Animal rights people (and I firmly plant myself in that camp) generally are not fans of Temple Grandin.
Here are some bulleted points about her, courtesy of Wikipedia and her own site, just so you know who we’re talking about and what she’s all about (also, here is a good bio that discusses the connection she feels between her autism and life’s work of creating humane deaths for animals.):
- “Dr. Temple Grandin is a designer of livestock handling facilities and a Professor of Animal Science at Colorado State University in Fort Collins, Colorado.”
- “I think using animals for food is an ethical thing to do, but we’ve got to do it right. We’ve got to give those animals a decent life and we’ve got to give them a painless death. We owe the animal respect.”
- “Grandin is considered a philosophical leader of both the animal welfare and autism advocacy movements. Both movements commonly cite her work regarding animal welfare, neurology, and philosophy. She knows all too well the anxiety of feeling threatened by everything in her surroundings, and of being dismissed and feared, which motivates her in her quest to promote humane livestock handling processes. … In 2004 she won a “Proggy” award, in the “visionary” category, from People for the Ethical Treatment of Animals.” (W.O.W. Peta now gives out awards to people who help kill animals!)
- “Some philosophers think animals are not conscious because they do not have language. I am autistic and I think in pictures. If the philosophers are correct, I would have to conclude that I am not conscious…Consciousness developed in the phylogenetically old parts of the brain so it is likely that even simple animals [??] have a simple consciousness. Conscious thinking in mammals and birds enable flexible problem solving behavior in a novel environment. Mammals and birds are also socially conscious. Consciousness may be a matter of degree as brain complexity increases.”
So there we go.
I’m an abolitionist, and don’t see much space for people rearranging the deck chairs on the Titanic and all that, so her work didn’t exactly float my boat. But Selma (who recommended the book to me) and I had a good talk about it, and in the end we came to the same conclusion: the whole world is not going to become vegetarian in our lifetimes, and therefore, though we don’t want to admit it, her work is incredibly useful. In truth, Temple Grandin has done to alleviate animal cruelty than I have done, for sure. But (this is the lesson of Temple Grandin + animal rights: there is always a “but”): I can’t imagine what she could have accomplished if she shifted her views just a bit to the vegan side of things, and that thought depresses the hell out of me. She’s clearly a powerhouse, and I wish she was more on my side.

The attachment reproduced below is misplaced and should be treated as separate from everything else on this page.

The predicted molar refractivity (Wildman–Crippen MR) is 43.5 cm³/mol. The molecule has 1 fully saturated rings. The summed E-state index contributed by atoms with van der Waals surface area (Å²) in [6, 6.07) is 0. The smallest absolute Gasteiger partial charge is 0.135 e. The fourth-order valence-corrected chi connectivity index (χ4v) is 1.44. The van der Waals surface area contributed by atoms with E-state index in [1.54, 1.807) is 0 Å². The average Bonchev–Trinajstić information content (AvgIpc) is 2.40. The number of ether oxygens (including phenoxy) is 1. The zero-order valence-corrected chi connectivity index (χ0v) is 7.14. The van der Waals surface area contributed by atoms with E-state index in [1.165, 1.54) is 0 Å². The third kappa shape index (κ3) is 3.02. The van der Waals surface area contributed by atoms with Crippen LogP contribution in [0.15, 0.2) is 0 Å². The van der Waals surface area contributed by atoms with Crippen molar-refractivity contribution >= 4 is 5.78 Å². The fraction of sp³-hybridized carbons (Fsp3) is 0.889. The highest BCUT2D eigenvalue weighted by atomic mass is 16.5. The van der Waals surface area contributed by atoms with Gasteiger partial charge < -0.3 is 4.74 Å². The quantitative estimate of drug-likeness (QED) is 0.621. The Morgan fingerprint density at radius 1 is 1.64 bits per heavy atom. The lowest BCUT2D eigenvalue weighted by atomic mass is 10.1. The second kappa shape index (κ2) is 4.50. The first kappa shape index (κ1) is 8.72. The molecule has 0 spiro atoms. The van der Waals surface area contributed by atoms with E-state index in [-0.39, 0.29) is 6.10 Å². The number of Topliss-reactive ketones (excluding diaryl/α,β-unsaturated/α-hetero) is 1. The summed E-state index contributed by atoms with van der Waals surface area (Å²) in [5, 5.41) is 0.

All this is fairly tangential to the book I just finished, though: Animals Make Us Human. As Amazon describes it, “Picking up where Animals in Translation left off, Grandin provides pet owners, farmers, livestock managers, and zoo keepers with concrete suggestions for improving the lives of the animals in their care.”
Hrumph, “pet owners.” Someday I guess we should talk about that on the blog, though Dustin’s interview touched on it a little. I try to provide my cats with some semblance of a real cat life, and I feel like the book gave me more tools to do so. In truth, I deeply liked the book, and it taught me a lot. However, I gave the chapters on cows, pigs, chickens, and zoos only the barest skim because I didn’t want them to make me angry. How wonderful to be an adult and not to feel pressure to read an entire book!
Here are just a few of the many interesting points she makes, which I will copy here in the hopes of “reaching across the aisle” and admitting that even those who are not as awesomely hardcore as me about animal rights still make valid and fascinating points:
- Yet another reminder of why I don’t have a dog, p. 32: “The reason I think the most natural existence for a dog is a fence-free, mostly outdoor life with a human owner [ugg] is that this is probably the way dogs lived with people a hundred thousand years ago when wolves first evolved into dogs…”
- p. 33: “What dogs probably need isn’t a substitute pack leader but a substitute parent. I say that because genetically dogs are juvenile wolves, and young wolves live with their parents and siblings.”
- p. 41: Passage about why dogs need other dogs. Reminder #48577367 of why I don’t have a dog.
- p. 41: “This is a huge change in the lives of dogs from just twenty or thirty years ago: dogs aren’t free anymore. I don’t think anyone knows what the effect has been. I believe that if you did a…study of dog-directed aggression, you would find there’s more of it today than there was when I grew up….”
- P. 42: “It’s almost as if dogs have become captive animals instead of companion animals, and the house or fenced yard has become like a really fancy zoo enclosure. So, when you buy a dog today, you have to think about how to make up for the fact that he’s not going to live the life that comes naturally to him.”